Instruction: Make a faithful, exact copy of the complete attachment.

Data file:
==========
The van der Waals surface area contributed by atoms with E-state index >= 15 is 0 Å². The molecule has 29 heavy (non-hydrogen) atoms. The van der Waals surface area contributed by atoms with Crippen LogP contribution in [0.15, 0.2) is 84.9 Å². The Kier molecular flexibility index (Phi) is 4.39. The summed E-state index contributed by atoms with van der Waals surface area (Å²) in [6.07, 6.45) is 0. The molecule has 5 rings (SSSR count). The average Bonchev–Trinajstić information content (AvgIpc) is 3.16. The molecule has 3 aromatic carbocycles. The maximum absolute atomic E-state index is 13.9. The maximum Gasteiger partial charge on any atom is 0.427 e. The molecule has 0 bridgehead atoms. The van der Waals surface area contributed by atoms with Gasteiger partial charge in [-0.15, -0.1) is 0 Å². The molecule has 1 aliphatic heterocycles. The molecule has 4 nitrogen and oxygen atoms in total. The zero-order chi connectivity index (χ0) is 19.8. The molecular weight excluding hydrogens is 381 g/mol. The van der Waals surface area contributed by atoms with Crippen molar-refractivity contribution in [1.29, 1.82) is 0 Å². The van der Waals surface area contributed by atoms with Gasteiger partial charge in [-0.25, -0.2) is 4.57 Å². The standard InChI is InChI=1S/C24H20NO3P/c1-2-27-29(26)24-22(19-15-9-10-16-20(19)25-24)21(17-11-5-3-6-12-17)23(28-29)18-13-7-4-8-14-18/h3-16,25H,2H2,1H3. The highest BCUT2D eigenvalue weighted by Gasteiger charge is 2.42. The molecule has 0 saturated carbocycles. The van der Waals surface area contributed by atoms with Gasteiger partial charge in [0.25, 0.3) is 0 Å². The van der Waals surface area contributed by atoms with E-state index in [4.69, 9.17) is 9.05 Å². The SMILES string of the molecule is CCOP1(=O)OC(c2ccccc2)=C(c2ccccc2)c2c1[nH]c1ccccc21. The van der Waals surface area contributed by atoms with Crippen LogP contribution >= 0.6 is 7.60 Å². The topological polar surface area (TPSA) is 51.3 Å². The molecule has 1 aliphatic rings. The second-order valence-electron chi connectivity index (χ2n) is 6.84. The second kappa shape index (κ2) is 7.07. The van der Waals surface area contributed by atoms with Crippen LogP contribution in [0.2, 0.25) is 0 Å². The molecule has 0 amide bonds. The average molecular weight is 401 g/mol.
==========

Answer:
The van der Waals surface area contributed by atoms with E-state index >= 15 is 0 Å². The molecule has 29 heavy (non-hydrogen) atoms. The van der Waals surface area contributed by atoms with Crippen LogP contribution in [0.15, 0.2) is 84.9 Å². The Kier molecular flexibility index (Phi) is 4.39. The summed E-state index contributed by atoms with van der Waals surface area (Å²) in [6.07, 6.45) is 0. The molecule has 5 rings (SSSR count). The average Bonchev–Trinajstić information content (AvgIpc) is 3.16. The molecule has 3 aromatic carbocycles. The maximum absolute atomic E-state index is 13.9. The maximum Gasteiger partial charge on any atom is 0.427 e. The molecule has 0 bridgehead atoms. The van der Waals surface area contributed by atoms with Gasteiger partial charge in [-0.15, -0.1) is 0 Å². The molecule has 1 aliphatic heterocycles. The molecule has 4 nitrogen and oxygen atoms in total. The zero-order chi connectivity index (χ0) is 19.8. The molecular weight excluding hydrogens is 381 g/mol. The van der Waals surface area contributed by atoms with Crippen molar-refractivity contribution in [1.29, 1.82) is 0 Å². The van der Waals surface area contributed by atoms with Gasteiger partial charge in [-0.25, -0.2) is 4.57 Å². The standard InChI is InChI=1S/C24H20NO3P/c1-2-27-29(26)24-22(19-15-9-10-16-20(19)25-24)21(17-11-5-3-6-12-17)23(28-29)18-13-7-4-8-14-18/h3-16,25H,2H2,1H3. The highest BCUT2D eigenvalue weighted by Gasteiger charge is 2.42. The molecule has 0 saturated carbocycles. The van der Waals surface area contributed by atoms with Gasteiger partial charge in [0.25, 0.3) is 0 Å². The van der Waals surface area contributed by atoms with E-state index in [4.69, 9.17) is 9.05 Å². The SMILES string of the molecule is CCOP1(=O)OC(c2ccccc2)=C(c2ccccc2)c2c1[nH]c1ccccc21. The van der Waals surface area contributed by atoms with Crippen LogP contribution >= 0.6 is 7.60 Å². The topological polar surface area (TPSA) is 51.3 Å². The molecule has 1 aliphatic rings. The second-order valence-electron chi connectivity index (χ2n) is 6.84. The second kappa shape index (κ2) is 7.07. The van der Waals surface area contributed by atoms with Crippen LogP contribution in [0.2, 0.25) is 0 Å². The molecule has 0 amide bonds. The average molecular weight is 401 g/mol.